Assessing Wage and Hour Insurance Coverage Following Proposed FLSA Amendments
We recently discussed how Democrats in the House of Representatives sought to amend the Federal Labor Standards Act (FLSA) as part of new proposed legislation called the “Wage Theft Prevention and Wage Recovery Act”. The post concluded that the legislation, if enacted, would increase both the frequency and severity of not only FLSA collective actions but also of investigations and enforcement actions by the Department of Labor’s Wage and Hour Division.
Many businesses assessing potential new or growing FLSA and regulatory exposures may be wondering if their liability insurance policies will respond to protect the company and its officers and directors from wage and hour claims. The short answer is, it depends.
While many policies expressly limit or exclude FLSA-related wage claims, or only provide for a small cost of defense, coverage may be available, and companies should carefully review all potentially applicable policies for sources of coverage. We discuss several key issues to consider when assessing wage and hour insurance below.
1. Most EPL Policies Limit or Exclude Coverage for Wage and Hour Claims, but Don’t Assume That Exclusions Apply to All Wage-Related Allegations.
Many companies assume that all workplace-related litigation will be covered by insurance but are surprised to find out that most employment practices liability (EPL) policies exclude claims under the FLSA and similar state and local wage laws. This carve out from EPL policies can be significant—the Department of Labor (DOL) reports that in the 2021 fiscal year alone this one federal agency assisted more than 190,000 workers, recovered more than $230 million in back wages, and initiated nearly 25,000 compliance actions. Common wage and hour claims include, among others, “donning and doffing” claims, failure to pay overtime, employee misclassification, and failure to reimburse business expenses. In addition to the DOL, many states have their own robust wage and hour departments, often within their respective attorneys general offices, and this does not even take into account the incredibly active state and federal private litigation companies face in the wage and hour area.
The rise in wage and hour risk and exposure has led insurers to limit coverage under EPL policies by either outright excluding those claims or limiting coverage to costs of defense only, sometimes subject to small sublimits. However, all “wage and hour” exclusions are not created equal, and businesses should not assume that a wage-related exclusion will always apply to all forms of alleged labor code violations.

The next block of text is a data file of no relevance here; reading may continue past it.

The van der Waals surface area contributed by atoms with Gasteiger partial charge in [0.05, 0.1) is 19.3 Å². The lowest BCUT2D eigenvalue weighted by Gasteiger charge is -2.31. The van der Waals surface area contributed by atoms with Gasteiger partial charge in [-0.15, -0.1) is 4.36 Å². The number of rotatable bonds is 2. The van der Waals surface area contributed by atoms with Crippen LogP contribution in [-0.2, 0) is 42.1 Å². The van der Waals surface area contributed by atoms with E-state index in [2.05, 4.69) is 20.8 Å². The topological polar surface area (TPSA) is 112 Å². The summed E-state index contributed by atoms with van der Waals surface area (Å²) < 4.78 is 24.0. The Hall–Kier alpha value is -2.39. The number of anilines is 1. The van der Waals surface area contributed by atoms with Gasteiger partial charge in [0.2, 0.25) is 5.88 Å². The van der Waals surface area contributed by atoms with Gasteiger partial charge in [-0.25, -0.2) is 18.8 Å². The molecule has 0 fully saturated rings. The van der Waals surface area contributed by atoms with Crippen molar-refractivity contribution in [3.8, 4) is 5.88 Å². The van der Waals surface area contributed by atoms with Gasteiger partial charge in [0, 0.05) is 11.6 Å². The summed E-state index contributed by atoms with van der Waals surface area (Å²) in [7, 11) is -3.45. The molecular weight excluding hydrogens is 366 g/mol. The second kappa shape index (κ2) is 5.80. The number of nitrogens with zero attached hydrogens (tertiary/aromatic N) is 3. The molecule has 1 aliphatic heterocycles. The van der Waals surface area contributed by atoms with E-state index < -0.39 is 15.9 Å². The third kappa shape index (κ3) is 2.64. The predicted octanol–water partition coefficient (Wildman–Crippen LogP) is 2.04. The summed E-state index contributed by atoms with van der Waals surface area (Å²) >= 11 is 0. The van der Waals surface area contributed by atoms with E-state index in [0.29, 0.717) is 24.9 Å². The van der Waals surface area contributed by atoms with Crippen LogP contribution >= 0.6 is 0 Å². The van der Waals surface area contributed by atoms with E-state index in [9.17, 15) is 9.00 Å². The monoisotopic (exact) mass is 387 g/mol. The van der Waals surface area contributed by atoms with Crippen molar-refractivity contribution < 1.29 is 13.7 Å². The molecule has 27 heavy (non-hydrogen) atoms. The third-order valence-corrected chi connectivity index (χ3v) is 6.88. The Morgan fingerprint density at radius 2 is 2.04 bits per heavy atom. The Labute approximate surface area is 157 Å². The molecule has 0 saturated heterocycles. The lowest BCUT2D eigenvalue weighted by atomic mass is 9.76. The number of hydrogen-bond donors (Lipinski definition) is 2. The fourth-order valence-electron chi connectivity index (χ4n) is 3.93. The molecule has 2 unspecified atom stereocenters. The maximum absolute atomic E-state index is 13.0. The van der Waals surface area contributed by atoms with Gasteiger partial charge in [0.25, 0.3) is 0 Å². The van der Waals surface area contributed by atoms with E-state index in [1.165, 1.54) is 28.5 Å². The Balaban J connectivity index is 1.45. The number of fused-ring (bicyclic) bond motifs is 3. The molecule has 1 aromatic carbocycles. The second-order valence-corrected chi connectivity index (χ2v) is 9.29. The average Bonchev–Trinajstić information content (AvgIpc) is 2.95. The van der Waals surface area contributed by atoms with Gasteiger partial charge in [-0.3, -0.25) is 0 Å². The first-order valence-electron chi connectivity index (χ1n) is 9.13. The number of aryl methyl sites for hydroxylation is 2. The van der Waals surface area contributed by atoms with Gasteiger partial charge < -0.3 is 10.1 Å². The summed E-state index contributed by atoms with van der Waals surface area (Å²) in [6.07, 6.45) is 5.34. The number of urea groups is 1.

Take for example Southern California Pizza Co. v. Lloyd’s, London, 40 Cal. App. 5th 140 (Ct. App. 2019), in which a company sought coverage for a suit alleging, among other things, that it violated California labor code sections governing reimbursement of work-related expenses. The company’s EPL insurer denied the claim under the policy’s FLSA exclusion, except for a limited grant of coverage under a wage and hour endorsement providing $250,000 in defense costs. The company challenged the insurer’s interpretation of the FLSA exclusion, which applied to claims that arise out of, are directly or indirectly connected or related to, or in any way allege violations of any state “wage and hour or overtime laws.”
The court agreed with the company’s narrow interpretation of “wage and hour” to exclude only claims that allege a wage, hour, or overtime law violation and seek wages as relief. Because the underlying claims alleging failure to reimburse business-related expenses were “nonwage” tort claims under California law, they fell outside the scope of the exclusion and triggered the insurer’s duty to defend outside the limited coverage under the wage and hour endorsement.
Like all insurance claims, the labor code violations at issue in the Southern California Pizza were judged based on the actual policy language and facts alleged in the underlying suit. Because exclusionary language must be interpreted narrowly against the insurer and in favor of coverage, policyholders should not assume that the insurer’s preferred (i.e., broad) interpretation of wage and hour exclusions is correct without fully evaluating the specific facts, law, and policy language at issue in a particular claim.